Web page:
Texas Bills Begin to Address Power Grid Resiliency

Two new Texas laws seek to weatherize the state’s electricity infrastructure, but some experts say the measures fail to go far enough.

Power lines in Houston, Texas on Feb. 16, 2021, during the unusually heavy winter storm that blanketed much of Texas with snow, knocked out electricity to millions of homes and left many struggling to find clean water. (AP Photo/David J. Phillip, File)

AUSTIN, Texas (CN) — Texas Governor Greg Abbott signed two reform bills Tuesday that aim to prevent future failures of the state’s power grid as a response to February’s deadly winter storms, which left millions of Texans without electricity for weeks.

Senate Bill 2 will reduce the number of board members at the Electric Reliability Council of Texas, ERCOT, from 16 to 11. ERCOT manages the state’s electricity grid, receiving power from generators and scheduling and directing that energy to customers. The governor, lieutenant governor and House speaker will arrange for a committee to select the board’s members.

Senate Bill 3 seeks to “weatherize” the power grid, charging power companies with protecting their facilities against deep freezes and sky-high summertime temperatures. It will also require state regulators to issue emergency alerts to warn of imminent power outages.

Six former regulators wrote a report released June 3 that calls SB3 “a good start” but notes that “the magnitude of climate threats requires us to do better.”

“SB3 and other new statutes adopted by the Texas Legislature have provided a swift and focused response to the February disaster, but there is more work to be done to address all of the causes of the February 2021 Arctic outage and prepare for the challenges ahead,” concludes the report, whose authors include former Texas Public Utility Commissioners and regulatory advisers.

For much of February 2021, storms plunged Texas temperatures into the single digits, knocking out massive swathes of the state’s power grid, killing more than 150 Texans and causing some residents to see energy bills in the thousands of dollars.

In an effort to prevent the grid from collapsing, ERCOT officials instituted rolling blackouts, intentionally turning off the power for many buildings and households to sustain energy at critical infrastructure such as hospitals.

CPS Energy, San Antonio’s municipal power company, panned ERCOT’s measures. The utility sued ERCOT in March, alleging ERCOT’s policies would pass unfair costs to San Antonio homeowners and other Texans.

“After overcharging the market at least $16 billion on Feb. 18 and 19, 2021, as found by the Independent Market Monitor, and causing numerous market participants to default, ERCOT is asking CPS Energy and its customers to pay for these defaults of others through an unconstitutional uplift program,” alleged attorneys representing CPS Energy in a May 24 court document.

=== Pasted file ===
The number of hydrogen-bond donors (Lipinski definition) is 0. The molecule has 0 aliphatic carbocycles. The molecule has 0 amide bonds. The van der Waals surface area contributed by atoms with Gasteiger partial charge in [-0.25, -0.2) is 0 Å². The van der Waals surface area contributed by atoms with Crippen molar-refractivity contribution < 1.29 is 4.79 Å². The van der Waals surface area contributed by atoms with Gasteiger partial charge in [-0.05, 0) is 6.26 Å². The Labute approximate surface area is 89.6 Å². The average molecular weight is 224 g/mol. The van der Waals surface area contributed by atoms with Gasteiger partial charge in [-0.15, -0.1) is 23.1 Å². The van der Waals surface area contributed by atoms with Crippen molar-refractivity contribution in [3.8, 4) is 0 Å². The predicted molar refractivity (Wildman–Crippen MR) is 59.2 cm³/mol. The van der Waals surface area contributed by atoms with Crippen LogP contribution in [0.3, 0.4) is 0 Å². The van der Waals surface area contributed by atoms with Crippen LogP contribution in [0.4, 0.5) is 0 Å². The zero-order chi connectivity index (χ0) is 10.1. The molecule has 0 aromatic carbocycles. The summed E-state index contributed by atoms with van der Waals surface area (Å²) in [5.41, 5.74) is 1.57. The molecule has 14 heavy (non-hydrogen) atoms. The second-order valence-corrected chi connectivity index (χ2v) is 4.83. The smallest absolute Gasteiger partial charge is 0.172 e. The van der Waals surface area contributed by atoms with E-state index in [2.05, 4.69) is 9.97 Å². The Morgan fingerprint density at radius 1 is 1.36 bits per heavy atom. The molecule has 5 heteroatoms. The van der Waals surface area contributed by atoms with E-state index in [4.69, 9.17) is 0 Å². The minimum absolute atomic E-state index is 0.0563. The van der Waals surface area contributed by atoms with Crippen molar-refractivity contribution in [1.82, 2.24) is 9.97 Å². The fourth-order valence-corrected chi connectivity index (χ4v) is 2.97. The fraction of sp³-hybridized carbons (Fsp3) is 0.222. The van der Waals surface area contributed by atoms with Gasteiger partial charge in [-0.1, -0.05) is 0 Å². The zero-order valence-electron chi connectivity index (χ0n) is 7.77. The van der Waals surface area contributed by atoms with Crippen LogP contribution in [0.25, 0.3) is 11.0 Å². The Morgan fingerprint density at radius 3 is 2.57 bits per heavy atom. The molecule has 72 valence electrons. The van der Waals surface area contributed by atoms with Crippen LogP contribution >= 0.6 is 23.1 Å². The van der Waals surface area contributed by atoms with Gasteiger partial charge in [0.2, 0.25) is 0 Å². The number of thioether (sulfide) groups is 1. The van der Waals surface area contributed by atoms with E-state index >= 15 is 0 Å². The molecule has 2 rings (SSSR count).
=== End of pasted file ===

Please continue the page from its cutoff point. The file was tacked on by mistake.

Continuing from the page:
Previous versions of the bills would have tasked Texas’ renewable energy firms with shouldering the brunt of the financial burden of maintaining the grid’s ancillary services. Natural gas, coal and nuclear plants also failed during the February storm.

According to a 2020 Texas Comptroller report, wind, solar and hydroelectric power compose just more than one-fifth of Texas’ energy production, while more than two-thirds of the state’s electricity is generated by natural gas and coal. So the impact of shutdowns at natural gas plants, which alone contribute to 47.4% of the state’s total electricity generation, was more strongly felt than the 20% of power no longer generated by wind turbines frozen in place during the storm.

A House bill would have given power companies $2 billion to pay for the weatherization upgrades, but the final bill does not create such a fund. Without state dollars, utilities will need to raise the funds for winter-proof facilities on their own — via rate hikes, private financing and other measures that will eventually impact homeowners, businesses and other buyers of Texas energy.

Notably absent from the bills before Abbott are any measures to directly address the damages sustained by ordinary Texans whose health was jeopardized during the crisis, whose homes suffered burst pipes and collapsed roofs, or who lost wages and work opportunities during the storm.

A preliminary estimate by the Perryman Group, an econometrics firm in Waco, Texas, suggests that the February freeze will have caused losses between $86 and $128 billion due to business interruption, reduced productivity and facility damages that are still being felt.

“These amounts are in the range of (and potentially above) the losses associated with the most expensive weather events in Texas to date, Hurricanes Harvey and Ike,” reads the report.

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